Maritime Archaeology Trust volunteer, Roger Burns, takes a look at one of the Shipwreck Centre & Maritime Museum’s fascinating ‘personal’ artefacts – part of a belt buckle recovered from the wreck of the Royal Navy Patrol vessel HMS P12.
Artefacts recovered from a shipwreck are often found in the wreck’s hull, infrastructure or cargo. They are often everyday items of equipment, for instance compasses or mess room cutlery. Less often, items of a more personal nature, which belonged to a specific passenger or crew member, are recovered. When they turn up, these ‘personal’ items can be a great way of better understanding the social background of someone on board the ship and, although they often cannot be attributed to any one individual, still tell an intriguing story.
HMS P12: BELT BUCKLE
The below image, Figure 1, shows part of a belt buckle, recovered from the wreck of HMS P12. It clearly belonged to one of the crew, but there is no record of who that may have been. There is no record of the buckle’s missing tongue having been recovered.
The annotation on the artefact reads ‘Church Lads Brigade London’, an organisation that has undergone a number of iterations of name and inclusivity, as outlined below. Now known as ‘The Church Lads’ & Church Girls’ Brigade (CLGB), the organisation’s Honorary Archivist and Historical Group Chairman has kindly outlined the following history of the organisation, as annotated on the buckle, for which we are very appreciative. He confirms that the “belt belonged to a member of the ‘London Diocesan Church Lads’ Brigade’, which in 1916 was entirely separate from the National ‘Church Lads’ Brigade’, although, by that time the two organisations were working together. By 1936 the two organisations were completely united. The centre of the buckle would have had the shield with crossed swords surmounted with a mitre logo, Figure 2. The later buckles have ‘Church Lads’ Brigade – London’, rather than: ‘London Church Lads’ Brigade’, a subtle difference, but this buckle is consistent with those used in 1916, and probably in use from around 1911. There were some 8,000 members in 1916, with companies all across London, except in Southwark where it was still just ‘Church Lads’ Brigade’. The organisation was one specifically for older lads of the Anglican Church, unlike the Boys’ Brigade, which was interdenominational.
The London CLB had a full tunic style uniform, unlike the rest of the CLB which was, until 1917, just cap, belt & haversack worn over normal clothing. From 1911, both the CLB and the London CLB were recognised as ‘Cadets’ under the government’s Territorial Cadet Scheme. A large number of CLB companies changed to wearing khaki after 1917, the London CLB also wore khaki, but initially were able to use their normal blue tunics as ‘Cadet Uniform’. This belt would have been worn with that uniform. The CLB did form a number of ‘Naval Units’ as part of the cadet affiliation”.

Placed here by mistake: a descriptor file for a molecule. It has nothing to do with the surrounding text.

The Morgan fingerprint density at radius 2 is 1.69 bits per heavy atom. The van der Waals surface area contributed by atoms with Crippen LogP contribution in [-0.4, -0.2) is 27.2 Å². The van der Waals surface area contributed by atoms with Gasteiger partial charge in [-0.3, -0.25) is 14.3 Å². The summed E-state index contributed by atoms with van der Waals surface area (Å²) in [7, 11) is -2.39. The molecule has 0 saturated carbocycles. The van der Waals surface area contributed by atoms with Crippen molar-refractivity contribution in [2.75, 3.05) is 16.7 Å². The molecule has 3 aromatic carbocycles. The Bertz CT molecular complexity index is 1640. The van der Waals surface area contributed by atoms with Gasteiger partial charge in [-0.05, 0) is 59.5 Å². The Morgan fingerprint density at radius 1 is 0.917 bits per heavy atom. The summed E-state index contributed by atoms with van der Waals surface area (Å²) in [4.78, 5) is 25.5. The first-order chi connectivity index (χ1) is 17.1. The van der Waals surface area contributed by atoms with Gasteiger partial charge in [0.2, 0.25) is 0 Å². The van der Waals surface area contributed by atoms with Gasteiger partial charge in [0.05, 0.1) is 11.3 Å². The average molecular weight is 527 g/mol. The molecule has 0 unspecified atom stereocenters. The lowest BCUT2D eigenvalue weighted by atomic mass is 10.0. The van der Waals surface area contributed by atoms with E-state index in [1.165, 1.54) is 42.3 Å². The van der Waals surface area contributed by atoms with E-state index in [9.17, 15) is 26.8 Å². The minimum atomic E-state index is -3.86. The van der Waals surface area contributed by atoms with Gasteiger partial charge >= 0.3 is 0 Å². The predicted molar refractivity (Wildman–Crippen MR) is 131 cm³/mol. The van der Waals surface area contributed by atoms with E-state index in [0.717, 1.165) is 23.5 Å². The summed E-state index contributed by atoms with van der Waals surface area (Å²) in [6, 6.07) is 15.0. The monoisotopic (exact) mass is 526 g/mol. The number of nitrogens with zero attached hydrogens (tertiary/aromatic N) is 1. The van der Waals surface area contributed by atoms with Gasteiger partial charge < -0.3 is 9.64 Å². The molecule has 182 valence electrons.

HMS P12: HISTORY AND SINKING
HMS P12 was built at Cowes, Isle of Wight. It wrecked close to the Isle of Wight while operating out of Portsmouth. As it was operating in close proximity to the Isle of Wight when lost, it can be considered a ‘local’ vessel. Built by J. Samuel White and launched on 4 December 1915, HMS P12 was a ‘P’ class naval patrol boat. It was steel hulled, 74.4m long with 7.3m beam, and capable of 23 knots from two steam turbines that were fed by two oil fired boilers, driven by two screws. One of 44 built, P12 was one of eight Portsmouth Escort Force ships. The class had a low silhouette for U-boat hunting, twin screws for 23 knots, and hardened steel ram bows. It was armed with 1 x 4-inch (102mm) deck gun, 1 x QF 2-pounder (40mm) A.A., and 2 x 14-inch torpedo tubes that were later removed and replaced with depth charges.
On 4 November 1918, just one week prior to the Armistice formalising the end of First World War hostilities, HMS P12 was involved in a collision with the SS Emanuel Nobel, a much larger Belgian-owned oil tanker built in 1912. The Belgian tanker was 114.8m long, 15.6m beam, 8.35m draught, 4,301 grt – the P12 displacement tonnage was 613. The Belgian tanker continued in service until late 1948. The collision, for P12, was catastrophic. It was cut into two sections, with the bow section being towed and beached in Whitecliff Bay, Isle of Wight, and the stern section sinking nearby, half a mile south east of Culver Cliff. Crew numbers on the day of the loss are not known but the normal complement was 50-54. There was one casualty on the day of the collision and another of the crew died two days later due to injuries sustained in the collision.
HMS P12: MEDIA
There is a 2015 dive video here that explores the stern of P12. The video’s comments include a mention of Lieutenant Hugh Evelyn Raymond, P12’s commander between 7 January 1917 and 1 September 1917, who was awarded a D.S.C for sinking an enemy submarine on the night of the 2nd May 1917. When sunk, the Commander of P12 was Lieutenant George L. H. Dean.
We are currently displaying several other artefacts from HMS P12, which you are welcome to come and explore for yourself. Or you can take a look at them here, using the Maritime Archaeology Trust’s Forgotten Wrecks of the First World War interactive database. Just open the database and search for ‘P12’.